Database News : Thursday December 06, 2007
System Preferences in Leopard : 'A' (for Apple), through to 'D' (dock)
GRAHAM K. ROGERS
For most ordinary users, System Preferences is the core of the system: where much fine-tuning takes place. With OS X, Leopard (now at 10.5.1), there have been several changes, including a spiffy new icon.
When a user opens the panel, icons are organised in five categories: Personal, Hardware, Internet & Networking, System and Other. The last showing preferences installed for third-party system tools. In that section I have DivX and Flip4Mac WMV, which are for video displays; Growl, a network notification tool (for example when Mail arrives); and Macaroni, for regular maintenance procedures.
Using the View menu, however, I organise my preferences alphabetically. In that format the first is actually .Mac (punctuation before characters, numbers before letters): Apple's online personal web service that is 3,490 per year here (there is a 60-day free trial). I have shied away from this in the past, but with its new "Back to My Mac" feature, users can set up a virtual private network (VPN) with their own computers: say home and office.
A, though, is for Apple. And Accounts. This preference has been slightly changed with the addition of a Guest Account (marked "Sharing Only"). Login Options allows changes in the way that users start up their accounts. I always have Automatic login disabled.
From the main Accounts panel it is easy enough for an Admin user to add or remove an account; or for the user to change a password, or in too many cases, to put one in. The user panel also integrates with the .Mac settings for that user name.
Appearance, CDs & DVDs, and date & Time are basically unchanged, while the Bluetooth panel has been cleaned up somewhat. The tiny gear icon at the base of its device panel allows actions, such as sending a file or browsing.
The Desktop & Screensaver preference has some interesting changes. While the Desktop picture can be selected from a standard set of system images, the iPhoto albums are also included, giving access to a user's own photos.
Any desktop image may be displayed in a number of ways. There are three ways to fill the screen (Fill, Fit and Stretch) and images may also be centred. A "Tile" setting may be used, although image size comes into play. It is also possible to change the picture with several time-settings, from 5 seconds up to a day. "At login" and "Waking from sleep" are also options here. Such a rotation of images every few seconds may slow the computer.
Screen Savers are in two groups: Apple images and Pictures. There are a couple of interesting additions to the Apple list: Arabesque, Shell and Word of the Day. This selects a word from the installed dictionary and provides a brief definition. The word of the day for Sunday was "rencounter": a chance meeting; a battle, skirmish or duel. Also in this grouping are iTunes artwork, for display of album covers, and the RSS feed screen saver.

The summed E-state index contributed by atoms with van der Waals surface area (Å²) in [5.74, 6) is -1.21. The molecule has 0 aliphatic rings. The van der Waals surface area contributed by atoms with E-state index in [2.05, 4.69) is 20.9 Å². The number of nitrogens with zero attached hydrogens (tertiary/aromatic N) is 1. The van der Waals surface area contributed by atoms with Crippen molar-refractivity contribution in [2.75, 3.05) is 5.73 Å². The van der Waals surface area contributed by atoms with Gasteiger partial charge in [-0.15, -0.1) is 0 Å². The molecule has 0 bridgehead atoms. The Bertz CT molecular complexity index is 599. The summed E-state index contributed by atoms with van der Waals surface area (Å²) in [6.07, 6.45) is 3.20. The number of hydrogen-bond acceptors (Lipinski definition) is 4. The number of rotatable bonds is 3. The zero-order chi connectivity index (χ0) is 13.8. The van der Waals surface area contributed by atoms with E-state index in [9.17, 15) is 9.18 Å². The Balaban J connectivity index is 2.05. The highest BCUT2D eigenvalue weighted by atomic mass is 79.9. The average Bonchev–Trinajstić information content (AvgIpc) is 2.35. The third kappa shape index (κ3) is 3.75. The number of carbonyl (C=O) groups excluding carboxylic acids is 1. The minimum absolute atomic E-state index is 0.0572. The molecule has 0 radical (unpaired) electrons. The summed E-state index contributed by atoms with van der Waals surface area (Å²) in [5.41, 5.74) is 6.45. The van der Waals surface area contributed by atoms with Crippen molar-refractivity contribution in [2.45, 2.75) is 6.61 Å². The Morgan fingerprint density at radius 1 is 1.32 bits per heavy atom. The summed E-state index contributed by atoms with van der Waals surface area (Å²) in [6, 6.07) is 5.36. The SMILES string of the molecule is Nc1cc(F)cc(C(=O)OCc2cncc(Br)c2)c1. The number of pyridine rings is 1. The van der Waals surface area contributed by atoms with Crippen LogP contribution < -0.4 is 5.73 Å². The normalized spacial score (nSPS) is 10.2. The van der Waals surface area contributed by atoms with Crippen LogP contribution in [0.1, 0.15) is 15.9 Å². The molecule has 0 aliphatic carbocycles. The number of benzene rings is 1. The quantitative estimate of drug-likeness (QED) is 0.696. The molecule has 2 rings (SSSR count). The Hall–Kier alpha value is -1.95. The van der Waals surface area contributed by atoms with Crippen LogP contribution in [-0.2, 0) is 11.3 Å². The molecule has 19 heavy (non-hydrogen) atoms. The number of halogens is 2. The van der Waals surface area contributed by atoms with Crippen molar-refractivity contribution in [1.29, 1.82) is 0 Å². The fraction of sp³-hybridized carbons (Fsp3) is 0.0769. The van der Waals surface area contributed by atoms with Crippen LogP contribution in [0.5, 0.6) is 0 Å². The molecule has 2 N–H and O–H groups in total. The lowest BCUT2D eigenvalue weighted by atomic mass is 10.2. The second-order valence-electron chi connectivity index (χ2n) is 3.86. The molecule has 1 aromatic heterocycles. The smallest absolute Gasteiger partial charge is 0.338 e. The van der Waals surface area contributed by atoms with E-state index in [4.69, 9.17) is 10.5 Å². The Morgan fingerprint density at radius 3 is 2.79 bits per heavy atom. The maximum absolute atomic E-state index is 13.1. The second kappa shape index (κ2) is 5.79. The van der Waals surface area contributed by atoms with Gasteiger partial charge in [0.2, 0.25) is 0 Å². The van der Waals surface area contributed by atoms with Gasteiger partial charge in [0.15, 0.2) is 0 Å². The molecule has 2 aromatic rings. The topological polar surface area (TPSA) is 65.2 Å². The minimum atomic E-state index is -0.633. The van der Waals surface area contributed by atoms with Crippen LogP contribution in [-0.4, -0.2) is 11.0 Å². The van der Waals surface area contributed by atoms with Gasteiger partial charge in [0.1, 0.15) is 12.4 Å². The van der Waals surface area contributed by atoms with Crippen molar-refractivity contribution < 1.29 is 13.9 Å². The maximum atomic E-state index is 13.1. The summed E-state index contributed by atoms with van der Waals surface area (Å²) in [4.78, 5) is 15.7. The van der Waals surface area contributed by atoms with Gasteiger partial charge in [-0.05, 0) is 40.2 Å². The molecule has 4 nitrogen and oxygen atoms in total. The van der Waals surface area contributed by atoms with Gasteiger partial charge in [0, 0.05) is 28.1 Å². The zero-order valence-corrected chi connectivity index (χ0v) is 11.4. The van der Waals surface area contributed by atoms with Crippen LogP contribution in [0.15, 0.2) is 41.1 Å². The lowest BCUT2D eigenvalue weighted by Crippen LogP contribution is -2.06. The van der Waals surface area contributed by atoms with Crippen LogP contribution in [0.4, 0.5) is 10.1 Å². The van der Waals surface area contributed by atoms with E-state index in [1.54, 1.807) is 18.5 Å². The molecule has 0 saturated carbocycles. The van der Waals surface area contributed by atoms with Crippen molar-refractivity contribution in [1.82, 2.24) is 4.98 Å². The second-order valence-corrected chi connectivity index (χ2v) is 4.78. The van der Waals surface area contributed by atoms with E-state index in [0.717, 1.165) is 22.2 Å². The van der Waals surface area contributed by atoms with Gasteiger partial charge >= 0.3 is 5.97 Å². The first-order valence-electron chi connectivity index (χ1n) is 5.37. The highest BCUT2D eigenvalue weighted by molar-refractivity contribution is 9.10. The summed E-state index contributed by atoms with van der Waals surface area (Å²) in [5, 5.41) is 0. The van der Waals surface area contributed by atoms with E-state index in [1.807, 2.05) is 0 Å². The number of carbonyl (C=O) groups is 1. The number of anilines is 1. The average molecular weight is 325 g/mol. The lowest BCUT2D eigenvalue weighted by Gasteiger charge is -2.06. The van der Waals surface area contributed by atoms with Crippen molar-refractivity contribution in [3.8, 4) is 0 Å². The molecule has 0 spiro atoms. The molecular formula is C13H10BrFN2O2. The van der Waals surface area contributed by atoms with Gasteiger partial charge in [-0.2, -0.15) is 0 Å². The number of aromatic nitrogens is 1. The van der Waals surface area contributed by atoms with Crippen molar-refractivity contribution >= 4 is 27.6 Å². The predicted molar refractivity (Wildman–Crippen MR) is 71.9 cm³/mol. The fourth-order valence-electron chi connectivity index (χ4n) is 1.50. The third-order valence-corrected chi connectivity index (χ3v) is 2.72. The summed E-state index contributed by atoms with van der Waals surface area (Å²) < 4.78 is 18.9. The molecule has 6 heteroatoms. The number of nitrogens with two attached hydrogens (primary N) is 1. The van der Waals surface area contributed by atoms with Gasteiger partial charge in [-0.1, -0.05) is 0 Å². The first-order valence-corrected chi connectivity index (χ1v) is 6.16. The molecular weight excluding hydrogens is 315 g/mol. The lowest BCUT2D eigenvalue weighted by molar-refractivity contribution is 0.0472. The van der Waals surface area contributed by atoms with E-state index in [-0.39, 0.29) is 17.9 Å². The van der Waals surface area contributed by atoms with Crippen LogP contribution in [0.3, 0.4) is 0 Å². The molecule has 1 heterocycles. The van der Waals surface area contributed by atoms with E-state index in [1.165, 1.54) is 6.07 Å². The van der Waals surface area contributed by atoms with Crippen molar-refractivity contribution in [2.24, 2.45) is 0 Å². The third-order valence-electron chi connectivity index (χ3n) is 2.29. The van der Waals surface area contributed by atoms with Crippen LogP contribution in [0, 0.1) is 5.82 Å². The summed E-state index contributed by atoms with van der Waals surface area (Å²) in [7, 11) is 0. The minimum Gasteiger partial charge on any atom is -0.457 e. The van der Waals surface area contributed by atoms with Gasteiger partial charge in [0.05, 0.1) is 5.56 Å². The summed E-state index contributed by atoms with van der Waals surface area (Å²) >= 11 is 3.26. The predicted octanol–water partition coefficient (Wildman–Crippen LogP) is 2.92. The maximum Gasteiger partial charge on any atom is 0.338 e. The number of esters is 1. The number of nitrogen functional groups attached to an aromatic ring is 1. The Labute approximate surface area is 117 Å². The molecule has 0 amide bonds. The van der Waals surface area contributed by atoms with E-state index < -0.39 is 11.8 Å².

The Pictures group of Screensavers again uses some of the earlier high quality photographs that come with the system, as well as the user's own selections, including those in the iPhoto library. With this group, however, there are now three display styles: slideshow, collage and Mosaic. I could watch the last one all day.
It begins with one picture as the core, then zooms out, adding scores of other images to the frame, so that each then becomes a tiny part of the next full screen picture. When that next image is almost complete, there is a moment of rendering and the image is seen in its full form. If one can remember the posters for the Jim Carrey movie, "Truman", the same effect was used there: stand back and the full picture is revealed; move in close and you could see the hundreds of individual photographs.
The Displays preference panel gives access to the different screen resolutions that may be used. For example, for the MacBookPro, I am able to select from 640 x 480 (which iPhoto objected to) right up to my usual 1440 x 900 with 11 options in between, including some "stretched" versions.
Brightness can be adjusted here with a slider (as well as using the F1 and F2 keys). Just below the slider is a check-box to allow brightness to change depending on ambient light. A button accesses the colour profile for the display.
When a second monitor is attached, the preference changes to allow either mirrored images or side by side displays as well as a second panel to change the resolution of the extra monitor.
To end the D's we have the Dock icon which provides adjustments to this feature. The same changes may be made using the Dock's divider and the Control key: magnification, position, size, hiding and how files are minimised.
Next week: System Preferences: E - K.
Graham K. Rogers has OS X flavoured web pages, with links to an RSS feed and a weekly podcast at http://www.extensions.in.th/index4.html.
By : Bangkok Post